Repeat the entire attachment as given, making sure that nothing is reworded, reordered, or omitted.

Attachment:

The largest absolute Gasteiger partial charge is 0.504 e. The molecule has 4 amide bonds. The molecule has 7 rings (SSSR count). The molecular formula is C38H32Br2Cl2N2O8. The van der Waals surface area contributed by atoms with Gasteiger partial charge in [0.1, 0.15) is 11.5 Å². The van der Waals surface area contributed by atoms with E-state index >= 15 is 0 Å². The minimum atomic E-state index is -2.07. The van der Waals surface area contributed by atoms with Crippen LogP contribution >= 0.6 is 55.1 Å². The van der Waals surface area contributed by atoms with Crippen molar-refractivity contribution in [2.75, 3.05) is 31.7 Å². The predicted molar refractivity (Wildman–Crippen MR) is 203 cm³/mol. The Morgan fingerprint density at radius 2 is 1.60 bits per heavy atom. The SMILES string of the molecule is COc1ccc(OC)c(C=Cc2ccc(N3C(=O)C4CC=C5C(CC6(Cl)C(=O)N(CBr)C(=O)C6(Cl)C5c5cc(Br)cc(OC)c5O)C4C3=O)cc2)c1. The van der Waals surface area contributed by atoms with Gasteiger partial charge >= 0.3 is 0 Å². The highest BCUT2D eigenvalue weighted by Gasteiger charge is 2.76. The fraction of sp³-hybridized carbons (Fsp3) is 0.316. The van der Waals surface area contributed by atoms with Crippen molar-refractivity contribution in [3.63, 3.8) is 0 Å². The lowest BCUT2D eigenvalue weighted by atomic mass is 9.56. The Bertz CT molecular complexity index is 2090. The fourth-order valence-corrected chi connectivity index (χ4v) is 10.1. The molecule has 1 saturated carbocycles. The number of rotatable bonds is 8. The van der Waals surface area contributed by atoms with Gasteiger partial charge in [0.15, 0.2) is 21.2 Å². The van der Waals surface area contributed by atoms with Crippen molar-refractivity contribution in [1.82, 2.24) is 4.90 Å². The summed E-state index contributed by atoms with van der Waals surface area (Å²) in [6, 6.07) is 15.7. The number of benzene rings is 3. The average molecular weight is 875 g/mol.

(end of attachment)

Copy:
The largest absolute Gasteiger partial charge is 0.504 e. The molecule has 4 amide bonds. The molecule has 7 rings (SSSR count). The molecular formula is C38H32Br2Cl2N2O8. The van der Waals surface area contributed by atoms with Gasteiger partial charge in [0.1, 0.15) is 11.5 Å². The van der Waals surface area contributed by atoms with E-state index >= 15 is 0 Å². The minimum atomic E-state index is -2.07. The van der Waals surface area contributed by atoms with Crippen LogP contribution >= 0.6 is 55.1 Å². The van der Waals surface area contributed by atoms with Crippen molar-refractivity contribution in [2.75, 3.05) is 31.7 Å². The predicted molar refractivity (Wildman–Crippen MR) is 203 cm³/mol. The Morgan fingerprint density at radius 2 is 1.60 bits per heavy atom. The SMILES string of the molecule is COc1ccc(OC)c(C=Cc2ccc(N3C(=O)C4CC=C5C(CC6(Cl)C(=O)N(CBr)C(=O)C6(Cl)C5c5cc(Br)cc(OC)c5O)C4C3=O)cc2)c1. The van der Waals surface area contributed by atoms with Gasteiger partial charge >= 0.3 is 0 Å². The highest BCUT2D eigenvalue weighted by Gasteiger charge is 2.76. The fraction of sp³-hybridized carbons (Fsp3) is 0.316. The van der Waals surface area contributed by atoms with Crippen molar-refractivity contribution in [3.63, 3.8) is 0 Å². The lowest BCUT2D eigenvalue weighted by atomic mass is 9.56. The Bertz CT molecular complexity index is 2090. The fourth-order valence-corrected chi connectivity index (χ4v) is 10.1. The molecule has 1 saturated carbocycles. The number of rotatable bonds is 8. The van der Waals surface area contributed by atoms with Gasteiger partial charge in [0.15, 0.2) is 21.2 Å². The van der Waals surface area contributed by atoms with Crippen molar-refractivity contribution in [1.82, 2.24) is 4.90 Å². The summed E-state index contributed by atoms with van der Waals surface area (Å²) in [6, 6.07) is 15.7. The number of benzene rings is 3. The average molecular weight is 875 g/mol.